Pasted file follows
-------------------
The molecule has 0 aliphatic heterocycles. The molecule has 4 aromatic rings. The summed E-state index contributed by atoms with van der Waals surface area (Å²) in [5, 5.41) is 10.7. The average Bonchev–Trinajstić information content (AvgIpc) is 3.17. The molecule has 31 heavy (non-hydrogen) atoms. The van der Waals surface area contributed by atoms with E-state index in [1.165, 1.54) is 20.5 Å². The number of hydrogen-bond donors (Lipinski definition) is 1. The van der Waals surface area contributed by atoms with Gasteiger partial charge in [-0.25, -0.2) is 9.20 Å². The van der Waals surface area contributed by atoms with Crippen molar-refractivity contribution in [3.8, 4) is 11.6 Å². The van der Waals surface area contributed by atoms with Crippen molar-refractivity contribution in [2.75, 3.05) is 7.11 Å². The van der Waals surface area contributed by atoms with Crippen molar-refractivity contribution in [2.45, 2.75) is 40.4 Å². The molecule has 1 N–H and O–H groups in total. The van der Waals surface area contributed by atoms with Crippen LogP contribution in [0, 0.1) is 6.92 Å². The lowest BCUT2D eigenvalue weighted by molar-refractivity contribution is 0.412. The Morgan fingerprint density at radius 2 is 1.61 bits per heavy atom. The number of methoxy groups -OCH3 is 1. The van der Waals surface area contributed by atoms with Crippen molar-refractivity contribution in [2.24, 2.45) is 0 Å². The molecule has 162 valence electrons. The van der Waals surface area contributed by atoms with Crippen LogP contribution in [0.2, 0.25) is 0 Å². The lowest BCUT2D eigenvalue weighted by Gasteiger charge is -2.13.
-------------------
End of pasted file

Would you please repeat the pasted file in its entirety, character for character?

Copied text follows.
The molecule has 0 aliphatic heterocycles. The molecule has 4 aromatic rings. The summed E-state index contributed by atoms with van der Waals surface area (Å²) in [5, 5.41) is 10.7. The average Bonchev–Trinajstić information content (AvgIpc) is 3.17. The molecule has 31 heavy (non-hydrogen) atoms. The van der Waals surface area contributed by atoms with E-state index in [1.165, 1.54) is 20.5 Å². The number of hydrogen-bond donors (Lipinski definition) is 1. The van der Waals surface area contributed by atoms with Gasteiger partial charge in [-0.25, -0.2) is 9.20 Å². The van der Waals surface area contributed by atoms with Crippen molar-refractivity contribution in [3.8, 4) is 11.6 Å². The van der Waals surface area contributed by atoms with Crippen molar-refractivity contribution in [2.75, 3.05) is 7.11 Å². The van der Waals surface area contributed by atoms with Crippen molar-refractivity contribution in [2.45, 2.75) is 40.4 Å². The molecule has 1 N–H and O–H groups in total. The van der Waals surface area contributed by atoms with Crippen LogP contribution in [0, 0.1) is 6.92 Å². The lowest BCUT2D eigenvalue weighted by molar-refractivity contribution is 0.412. The Morgan fingerprint density at radius 2 is 1.61 bits per heavy atom. The number of methoxy groups -OCH3 is 1. The van der Waals surface area contributed by atoms with Crippen molar-refractivity contribution in [2.24, 2.45) is 0 Å². The molecule has 162 valence electrons. The van der Waals surface area contributed by atoms with Crippen LogP contribution in [0.2, 0.25) is 0 Å². The lowest BCUT2D eigenvalue weighted by Gasteiger charge is -2.13.